Outside of Wagner, the Badgers have four very skilled forwards committed, but unfortunately for UW, none will be ready for 2014. The 1996-born Seamus Malone, 97-born Brock Boeser and 97-born Matthew Freytag are juniors-to-be, and 97-born Luke Kunin will be a sophomore this fall.
There was chatter that Malone may accelerate his studies to be ready for 2014, but his coach in Dubuque last season, Jim Montgomery, told Bucky's 5th Quarter in February that he remained on track for 2015. It would be tough given time constraints of school and the demands of playing in the USHL for Malone to fast-track his studies at this point.
Potential options for 2014 forward recruits
Unfortunately for Wisconsin there aren't hoards of elite level recruits available for the 2014 recruiting class. That's a problem, considering the Badgers need to fill five to seven spots, depending on what happens with Kerdiles and LaBate next off-season.
One player the Badgers went after hard was Ryan Gropp from the Penticton Vees of the BCHL. Gropp, who is still a flight risk to play in the WHL as a former first-round selection, committed to North Dakota in July. Another potential elite option, Ryan MacInnis, ended speculation of his future destination last week when he officially signed with the Kitchener Rangers of the OHL.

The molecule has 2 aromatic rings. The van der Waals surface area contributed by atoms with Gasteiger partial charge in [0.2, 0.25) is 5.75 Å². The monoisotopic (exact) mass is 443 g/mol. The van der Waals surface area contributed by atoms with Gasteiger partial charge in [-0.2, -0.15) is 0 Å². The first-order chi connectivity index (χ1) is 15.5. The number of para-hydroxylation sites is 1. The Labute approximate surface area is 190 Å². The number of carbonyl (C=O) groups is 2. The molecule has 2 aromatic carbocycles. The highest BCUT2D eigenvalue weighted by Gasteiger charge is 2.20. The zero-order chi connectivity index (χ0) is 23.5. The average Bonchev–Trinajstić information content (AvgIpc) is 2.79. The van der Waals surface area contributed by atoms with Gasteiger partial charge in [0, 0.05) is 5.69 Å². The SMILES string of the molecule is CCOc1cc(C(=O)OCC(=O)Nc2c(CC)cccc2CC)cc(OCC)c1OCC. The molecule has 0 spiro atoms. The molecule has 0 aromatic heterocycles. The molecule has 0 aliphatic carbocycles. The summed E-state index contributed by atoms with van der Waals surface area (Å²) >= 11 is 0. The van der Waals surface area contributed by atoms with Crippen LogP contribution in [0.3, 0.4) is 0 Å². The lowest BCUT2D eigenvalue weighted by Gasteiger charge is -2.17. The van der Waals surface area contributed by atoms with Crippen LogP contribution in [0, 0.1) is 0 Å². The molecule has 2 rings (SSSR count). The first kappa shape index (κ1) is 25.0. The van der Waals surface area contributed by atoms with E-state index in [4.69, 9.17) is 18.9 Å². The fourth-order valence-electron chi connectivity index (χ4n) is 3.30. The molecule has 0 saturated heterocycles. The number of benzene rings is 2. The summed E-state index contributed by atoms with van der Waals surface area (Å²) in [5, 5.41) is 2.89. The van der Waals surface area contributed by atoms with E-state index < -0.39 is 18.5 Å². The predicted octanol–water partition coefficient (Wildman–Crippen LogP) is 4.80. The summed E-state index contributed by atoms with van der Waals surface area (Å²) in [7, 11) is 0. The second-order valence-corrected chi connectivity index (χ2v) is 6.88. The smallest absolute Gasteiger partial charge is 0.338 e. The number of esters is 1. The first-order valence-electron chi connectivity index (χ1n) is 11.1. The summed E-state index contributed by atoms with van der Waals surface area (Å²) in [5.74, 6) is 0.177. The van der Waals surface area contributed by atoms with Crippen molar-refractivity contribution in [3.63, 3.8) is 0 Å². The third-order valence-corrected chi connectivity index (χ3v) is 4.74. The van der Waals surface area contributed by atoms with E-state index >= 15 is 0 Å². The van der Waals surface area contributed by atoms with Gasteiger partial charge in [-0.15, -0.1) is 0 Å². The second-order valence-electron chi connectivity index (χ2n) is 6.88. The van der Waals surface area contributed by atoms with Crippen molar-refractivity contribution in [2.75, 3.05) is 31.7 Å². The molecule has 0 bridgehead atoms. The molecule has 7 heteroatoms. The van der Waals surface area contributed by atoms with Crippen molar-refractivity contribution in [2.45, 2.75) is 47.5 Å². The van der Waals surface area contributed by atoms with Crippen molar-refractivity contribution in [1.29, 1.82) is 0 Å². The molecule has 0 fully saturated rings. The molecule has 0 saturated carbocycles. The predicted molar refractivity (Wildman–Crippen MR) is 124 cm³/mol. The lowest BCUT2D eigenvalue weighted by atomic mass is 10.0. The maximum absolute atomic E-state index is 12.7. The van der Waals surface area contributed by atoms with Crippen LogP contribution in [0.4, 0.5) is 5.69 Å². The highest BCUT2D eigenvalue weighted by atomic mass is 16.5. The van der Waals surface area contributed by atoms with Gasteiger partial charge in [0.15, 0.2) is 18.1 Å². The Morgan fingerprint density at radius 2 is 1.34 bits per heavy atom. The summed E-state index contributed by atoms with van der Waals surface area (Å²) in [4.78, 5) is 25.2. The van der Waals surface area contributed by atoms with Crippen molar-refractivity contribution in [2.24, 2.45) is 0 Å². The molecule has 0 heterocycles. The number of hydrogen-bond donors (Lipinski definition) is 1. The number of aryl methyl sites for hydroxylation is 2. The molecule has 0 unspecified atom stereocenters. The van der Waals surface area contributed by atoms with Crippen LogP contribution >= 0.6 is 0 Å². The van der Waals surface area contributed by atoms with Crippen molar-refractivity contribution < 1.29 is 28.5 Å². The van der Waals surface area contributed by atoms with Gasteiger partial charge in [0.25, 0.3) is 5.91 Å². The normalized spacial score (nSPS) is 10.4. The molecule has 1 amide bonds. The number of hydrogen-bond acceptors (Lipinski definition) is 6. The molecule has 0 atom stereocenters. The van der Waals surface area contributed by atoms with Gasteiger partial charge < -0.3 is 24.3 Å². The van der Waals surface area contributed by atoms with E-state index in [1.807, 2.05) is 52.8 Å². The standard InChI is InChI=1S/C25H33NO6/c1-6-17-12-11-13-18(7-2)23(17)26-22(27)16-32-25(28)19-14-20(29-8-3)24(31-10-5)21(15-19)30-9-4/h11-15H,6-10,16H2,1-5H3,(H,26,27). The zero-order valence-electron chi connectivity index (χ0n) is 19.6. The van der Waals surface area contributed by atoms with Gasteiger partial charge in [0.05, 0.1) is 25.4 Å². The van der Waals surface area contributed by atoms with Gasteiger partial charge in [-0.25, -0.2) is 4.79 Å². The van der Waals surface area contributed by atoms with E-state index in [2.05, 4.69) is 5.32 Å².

An intriguing uncommitted prospect that seems to be gaining traction right now is Chase Phelps from Shattuck-St. Mary's prep school. At 6-foot, 170-pounds, Phelps is a bruising forward who can also put the puck in the net. Phelps was selected this summer to represent the U.S. at the U-18 Ivan Hlinka tournament after his performance at the USA Hockey Select 17 festival. Phelps' selection didn't surprise his coach at Shattuck, Tom Ward, who has helped develop some of the NHL's top prospects.
"He’s as good as any player in his age group in the country," Ward told the Faribult Daily News. "When you watch him play, he’s a big, strong, good-skating guy. It’s not a surprise."
An Eagan, Minn., native, Phelps registered 23 goals and 60 points in 57 games last season for the Shattuck Prep team. His USHL rights are owned by Chicago Steel, who acquired him in a trade from Muskegon last February.
One player out of Canada who could be high on the wish list is Connor Murphy. Hailing from Ancaster, Ontario, Murphy spent last season with the Caledonia Corvairs in the Greater Ontario Hockey League, where he led the Corvairs in goals (26) and points (71) in 51 games and won the RJ Noble Memorial Trophy as the league's top rookie.
A 5-foot-9, 170-pound center, Murphy is considered one of the top uncommitted prospects in Ontario. Murphy's OHL rights are owned by the Owen Sound attack, and he has yet to rule that option out of the equation. One potential landing spot for Murphy next season is with the Chicago Steel who own his USHL rights. It would be an interesting twist if the Badgers lost Dvorak from Chicago to the OHL, and picked up Murphy.